"Son," said he, "there are really only three decisions that count in a young man's life." (He meant in a life-shaping way.) "First is the decision of how far to go in school and what to study. Next comes choosing a profession. And finally, selecting a wife. Now, since what you do for a living is a result of your education, and your marriage prospects are influenced by your income, which is a function of your profession, there really is only one decision that counts, and that's how far to go in school. Whether you are content with a high school diploma, or get an associate's degree, go on to earn your college degree, or get a masters, PhD, JD, MD or what have you - your schooling is really the only decision you need concern yours…


Side by side fell asleep two young lovers. One of them dreamed that together the couple took a trip to an exotic island. Such a fun place, where they got to stay in a quaint cabin along the beach and eat tropical fruits all day, and all night bask in the warm glow of passion's embrace. In the morning when they woke up, the dreamer turned to his partner and said, "Wasn't that fun?" Of course, the other had no idea what he was talking about, so the dreamer recounted the adventure. "That was your dream," his lover replied. "It was all in your head. I passed the night in deep sleep."

And so it is. Some of us like to think that our dreams take us to far away places where we interact with old friends or perhaps even the spirits of dearly departed loved ones. When in fact we never leave our bodies at all. Like day dreams, flights of fancy, and fits of inspiration, night dreams are figments of the imagination, I hate to burst your bubble. And as proof I of…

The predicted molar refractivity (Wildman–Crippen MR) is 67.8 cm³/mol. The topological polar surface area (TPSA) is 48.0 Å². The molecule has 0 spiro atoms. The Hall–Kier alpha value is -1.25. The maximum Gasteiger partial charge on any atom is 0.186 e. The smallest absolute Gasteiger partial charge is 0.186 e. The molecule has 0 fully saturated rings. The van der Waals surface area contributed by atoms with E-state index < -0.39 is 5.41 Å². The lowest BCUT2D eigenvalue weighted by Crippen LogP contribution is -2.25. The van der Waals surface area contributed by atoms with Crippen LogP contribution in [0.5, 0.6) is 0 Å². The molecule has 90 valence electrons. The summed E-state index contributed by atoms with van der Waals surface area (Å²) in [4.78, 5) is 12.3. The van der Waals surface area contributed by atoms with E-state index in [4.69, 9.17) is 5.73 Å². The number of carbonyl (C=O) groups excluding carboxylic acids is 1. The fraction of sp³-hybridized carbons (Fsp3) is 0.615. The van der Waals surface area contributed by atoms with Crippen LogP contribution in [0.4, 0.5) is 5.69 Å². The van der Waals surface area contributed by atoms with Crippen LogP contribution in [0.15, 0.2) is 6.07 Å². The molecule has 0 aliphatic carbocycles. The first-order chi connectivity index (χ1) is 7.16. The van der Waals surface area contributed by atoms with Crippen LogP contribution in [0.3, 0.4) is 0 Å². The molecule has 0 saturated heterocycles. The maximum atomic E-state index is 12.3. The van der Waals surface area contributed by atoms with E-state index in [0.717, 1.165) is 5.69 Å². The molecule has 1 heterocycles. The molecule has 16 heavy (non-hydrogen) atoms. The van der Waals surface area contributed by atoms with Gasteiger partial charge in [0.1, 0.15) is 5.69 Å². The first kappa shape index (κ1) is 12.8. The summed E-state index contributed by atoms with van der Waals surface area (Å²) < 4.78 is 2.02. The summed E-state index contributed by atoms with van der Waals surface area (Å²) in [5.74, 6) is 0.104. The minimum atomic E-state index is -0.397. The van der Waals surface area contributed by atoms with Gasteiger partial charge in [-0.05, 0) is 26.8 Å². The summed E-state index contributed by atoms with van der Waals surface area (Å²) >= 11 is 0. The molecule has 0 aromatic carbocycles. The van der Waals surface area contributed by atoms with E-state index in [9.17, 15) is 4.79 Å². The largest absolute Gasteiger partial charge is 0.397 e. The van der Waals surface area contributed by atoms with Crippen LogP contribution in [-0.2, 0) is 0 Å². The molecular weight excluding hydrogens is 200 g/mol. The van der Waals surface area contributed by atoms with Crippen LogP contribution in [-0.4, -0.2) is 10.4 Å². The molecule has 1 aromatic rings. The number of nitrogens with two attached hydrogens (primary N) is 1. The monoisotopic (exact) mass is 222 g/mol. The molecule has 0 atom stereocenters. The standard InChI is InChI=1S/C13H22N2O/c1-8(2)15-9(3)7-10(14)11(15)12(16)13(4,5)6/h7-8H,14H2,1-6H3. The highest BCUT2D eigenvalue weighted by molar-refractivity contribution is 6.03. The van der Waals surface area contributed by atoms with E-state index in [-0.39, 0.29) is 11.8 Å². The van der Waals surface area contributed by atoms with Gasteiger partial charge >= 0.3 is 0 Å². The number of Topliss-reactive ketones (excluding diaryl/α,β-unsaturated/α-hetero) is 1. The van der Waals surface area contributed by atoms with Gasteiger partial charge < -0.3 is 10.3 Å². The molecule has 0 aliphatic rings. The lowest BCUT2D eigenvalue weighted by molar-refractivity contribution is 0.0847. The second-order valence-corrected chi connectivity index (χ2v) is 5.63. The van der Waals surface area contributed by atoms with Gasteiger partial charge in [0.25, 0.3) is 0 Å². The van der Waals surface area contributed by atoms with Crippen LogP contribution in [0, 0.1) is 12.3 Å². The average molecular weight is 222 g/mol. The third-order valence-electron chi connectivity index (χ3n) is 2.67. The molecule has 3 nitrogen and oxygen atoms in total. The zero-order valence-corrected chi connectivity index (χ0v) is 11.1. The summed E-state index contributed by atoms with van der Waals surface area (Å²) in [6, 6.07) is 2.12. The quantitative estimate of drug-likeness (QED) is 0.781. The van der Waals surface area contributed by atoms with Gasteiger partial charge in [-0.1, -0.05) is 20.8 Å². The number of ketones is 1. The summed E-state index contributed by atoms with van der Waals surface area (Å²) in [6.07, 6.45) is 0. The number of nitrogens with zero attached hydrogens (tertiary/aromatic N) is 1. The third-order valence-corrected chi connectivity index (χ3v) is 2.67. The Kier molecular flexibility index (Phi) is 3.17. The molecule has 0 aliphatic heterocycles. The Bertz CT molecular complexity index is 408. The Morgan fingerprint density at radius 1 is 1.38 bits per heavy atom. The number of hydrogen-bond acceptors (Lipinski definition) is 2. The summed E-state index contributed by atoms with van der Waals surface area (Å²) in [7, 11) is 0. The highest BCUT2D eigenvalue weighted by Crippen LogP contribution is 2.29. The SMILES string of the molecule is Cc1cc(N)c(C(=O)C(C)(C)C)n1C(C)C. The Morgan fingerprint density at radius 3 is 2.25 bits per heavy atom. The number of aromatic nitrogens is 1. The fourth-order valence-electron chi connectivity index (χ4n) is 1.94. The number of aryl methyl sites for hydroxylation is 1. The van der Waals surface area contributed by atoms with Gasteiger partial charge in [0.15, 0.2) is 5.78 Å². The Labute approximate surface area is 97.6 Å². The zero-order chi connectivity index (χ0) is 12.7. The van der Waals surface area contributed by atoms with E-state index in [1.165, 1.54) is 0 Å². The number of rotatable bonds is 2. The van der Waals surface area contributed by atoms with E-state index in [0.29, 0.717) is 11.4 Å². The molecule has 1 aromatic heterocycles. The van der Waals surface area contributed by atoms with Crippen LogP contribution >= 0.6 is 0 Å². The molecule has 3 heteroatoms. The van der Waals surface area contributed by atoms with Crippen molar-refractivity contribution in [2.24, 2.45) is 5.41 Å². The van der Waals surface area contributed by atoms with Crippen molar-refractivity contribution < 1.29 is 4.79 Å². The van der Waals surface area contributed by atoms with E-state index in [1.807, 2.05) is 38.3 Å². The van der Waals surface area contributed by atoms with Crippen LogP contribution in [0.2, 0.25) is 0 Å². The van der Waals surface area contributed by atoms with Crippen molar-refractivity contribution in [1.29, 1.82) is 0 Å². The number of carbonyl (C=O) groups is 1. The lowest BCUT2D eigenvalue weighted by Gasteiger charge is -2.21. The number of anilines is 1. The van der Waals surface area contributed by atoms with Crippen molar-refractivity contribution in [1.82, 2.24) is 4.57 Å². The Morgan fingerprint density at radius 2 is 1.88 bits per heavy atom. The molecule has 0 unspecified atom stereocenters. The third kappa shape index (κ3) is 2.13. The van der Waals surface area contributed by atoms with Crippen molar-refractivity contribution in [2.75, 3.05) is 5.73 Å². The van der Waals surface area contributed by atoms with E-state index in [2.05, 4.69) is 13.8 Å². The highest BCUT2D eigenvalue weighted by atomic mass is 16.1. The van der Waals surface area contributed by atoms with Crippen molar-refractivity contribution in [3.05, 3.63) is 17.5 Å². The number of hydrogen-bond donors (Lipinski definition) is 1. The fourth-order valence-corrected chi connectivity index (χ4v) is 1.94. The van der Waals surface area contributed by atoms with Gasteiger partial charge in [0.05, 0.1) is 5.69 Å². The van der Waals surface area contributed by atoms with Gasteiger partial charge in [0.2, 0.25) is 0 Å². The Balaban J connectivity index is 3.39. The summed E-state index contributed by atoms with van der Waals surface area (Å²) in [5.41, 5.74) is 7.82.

My aunt and uncle visited for brunch this past Sunday. They brought their 20-year-old son, Austin. After two years at the University of Boulder with shall we say, "less than flying colors," Austin is back home and enrolled at the local community college.

Going into the get-together that's all I knew, and aware as I am that young adults can have thin skin I approached the young man gingerly. "How's Colorado?" is how I chose to broach the subject. From this question flowed a torrent of information. I learned of Austin's new-found passion for the piano, and his desire to pursue a career in the recording industry. Thence followed a three-hour-long discussion about whether or not it is in Austin's best interest to earn a degree or even remain in school, given his particular interests and the current collegiate climate, if you will. 

Austin will be taking general education requirements while at Pierce, to pad his GPA and prepare him for a four-year college …


In high school some girls wondered whether I was gay. It's understandable. I wore tight shirts. I gave myself facials and made liberal use of lip balm and moisturizers. And I was always meticulously groomed. Most of my friends were not meticulously groomed; that is, unless they had learned a thing or two from me. But I was not gay in sexual preference, and having spent time with a lot of gay guys, I can say that in one other respect do we also differ. I am well groomed without appearing to look like I spend much time grooming, where if taken to an extreme an assiduous toilet, in the parlance of an age gone by, can be so obvious as to call attention to itself. And this is never a good thing. I mean eyebrows so pencil-thin as to be obviously plucked, even a beard that looks trimmed and sculpted. All this screams "I try too hard." The methods should never outshine the man. 

I came by my grooming honestly. My mother turned me onto skin toner when I was ten. She had three boys…